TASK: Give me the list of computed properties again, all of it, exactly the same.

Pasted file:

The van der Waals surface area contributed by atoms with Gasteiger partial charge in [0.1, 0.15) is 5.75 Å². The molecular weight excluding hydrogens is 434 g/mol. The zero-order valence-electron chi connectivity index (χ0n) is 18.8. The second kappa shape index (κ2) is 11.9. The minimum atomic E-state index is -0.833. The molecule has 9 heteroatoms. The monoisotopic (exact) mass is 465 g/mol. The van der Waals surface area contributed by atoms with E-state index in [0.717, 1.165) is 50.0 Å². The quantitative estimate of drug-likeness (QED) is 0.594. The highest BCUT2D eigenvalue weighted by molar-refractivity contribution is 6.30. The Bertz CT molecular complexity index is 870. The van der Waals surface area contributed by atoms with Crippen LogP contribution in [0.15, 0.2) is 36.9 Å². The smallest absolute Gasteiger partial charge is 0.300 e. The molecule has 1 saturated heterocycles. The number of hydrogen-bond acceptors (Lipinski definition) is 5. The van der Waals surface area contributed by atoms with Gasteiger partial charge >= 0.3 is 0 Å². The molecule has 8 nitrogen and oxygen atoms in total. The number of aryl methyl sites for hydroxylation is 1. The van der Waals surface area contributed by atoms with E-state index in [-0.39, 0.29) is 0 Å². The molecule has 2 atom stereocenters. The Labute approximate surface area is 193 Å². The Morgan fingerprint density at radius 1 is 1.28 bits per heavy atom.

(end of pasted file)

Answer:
The van der Waals surface area contributed by atoms with Gasteiger partial charge in [0.1, 0.15) is 5.75 Å². The molecular weight excluding hydrogens is 434 g/mol. The zero-order valence-electron chi connectivity index (χ0n) is 18.8. The second kappa shape index (κ2) is 11.9. The minimum atomic E-state index is -0.833. The molecule has 9 heteroatoms. The monoisotopic (exact) mass is 465 g/mol. The van der Waals surface area contributed by atoms with E-state index in [0.717, 1.165) is 50.0 Å². The quantitative estimate of drug-likeness (QED) is 0.594. The highest BCUT2D eigenvalue weighted by molar-refractivity contribution is 6.30. The Bertz CT molecular complexity index is 870. The van der Waals surface area contributed by atoms with Crippen LogP contribution in [0.15, 0.2) is 36.9 Å². The smallest absolute Gasteiger partial charge is 0.300 e. The molecule has 1 saturated heterocycles. The number of hydrogen-bond acceptors (Lipinski definition) is 5. The van der Waals surface area contributed by atoms with Gasteiger partial charge >= 0.3 is 0 Å². The molecule has 8 nitrogen and oxygen atoms in total. The number of aryl methyl sites for hydroxylation is 1. The van der Waals surface area contributed by atoms with E-state index in [-0.39, 0.29) is 0 Å². The molecule has 2 atom stereocenters. The Labute approximate surface area is 193 Å². The Morgan fingerprint density at radius 1 is 1.28 bits per heavy atom.